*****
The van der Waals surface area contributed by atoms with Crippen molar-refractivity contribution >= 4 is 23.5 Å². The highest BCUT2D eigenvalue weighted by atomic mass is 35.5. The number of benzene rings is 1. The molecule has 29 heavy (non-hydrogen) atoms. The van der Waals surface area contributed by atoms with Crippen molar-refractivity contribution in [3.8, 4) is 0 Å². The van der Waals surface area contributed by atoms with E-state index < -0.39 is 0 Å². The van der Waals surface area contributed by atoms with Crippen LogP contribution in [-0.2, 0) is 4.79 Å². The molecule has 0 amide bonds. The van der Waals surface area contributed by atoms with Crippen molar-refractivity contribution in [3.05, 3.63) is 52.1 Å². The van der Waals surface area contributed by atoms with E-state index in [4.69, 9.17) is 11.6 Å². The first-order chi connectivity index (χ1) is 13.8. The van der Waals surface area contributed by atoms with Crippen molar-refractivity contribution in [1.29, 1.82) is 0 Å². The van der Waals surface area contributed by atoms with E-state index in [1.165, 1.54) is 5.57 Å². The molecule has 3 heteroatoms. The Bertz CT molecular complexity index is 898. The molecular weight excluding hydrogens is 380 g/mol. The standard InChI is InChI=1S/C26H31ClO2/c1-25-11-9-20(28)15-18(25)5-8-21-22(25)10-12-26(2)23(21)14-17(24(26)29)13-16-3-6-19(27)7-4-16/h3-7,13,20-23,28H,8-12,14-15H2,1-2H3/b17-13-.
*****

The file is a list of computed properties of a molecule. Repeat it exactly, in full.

The van der Waals surface area contributed by atoms with Crippen molar-refractivity contribution >= 4 is 23.5 Å². The highest BCUT2D eigenvalue weighted by atomic mass is 35.5. The number of benzene rings is 1. The molecule has 29 heavy (non-hydrogen) atoms. The van der Waals surface area contributed by atoms with Crippen molar-refractivity contribution in [3.8, 4) is 0 Å². The van der Waals surface area contributed by atoms with E-state index < -0.39 is 0 Å². The van der Waals surface area contributed by atoms with Crippen LogP contribution in [-0.2, 0) is 4.79 Å². The molecule has 0 amide bonds. The van der Waals surface area contributed by atoms with Crippen molar-refractivity contribution in [3.05, 3.63) is 52.1 Å². The van der Waals surface area contributed by atoms with E-state index in [4.69, 9.17) is 11.6 Å². The first-order chi connectivity index (χ1) is 13.8. The van der Waals surface area contributed by atoms with Crippen molar-refractivity contribution in [1.29, 1.82) is 0 Å². The van der Waals surface area contributed by atoms with E-state index in [1.165, 1.54) is 5.57 Å². The molecule has 3 heteroatoms. The Bertz CT molecular complexity index is 898. The molecular weight excluding hydrogens is 380 g/mol. The standard InChI is InChI=1S/C26H31ClO2/c1-25-11-9-20(28)15-18(25)5-8-21-22(25)10-12-26(2)23(21)14-17(24(26)29)13-16-3-6-19(27)7-4-16/h3-7,13,20-23,28H,8-12,14-15H2,1-2H3/b17-13-.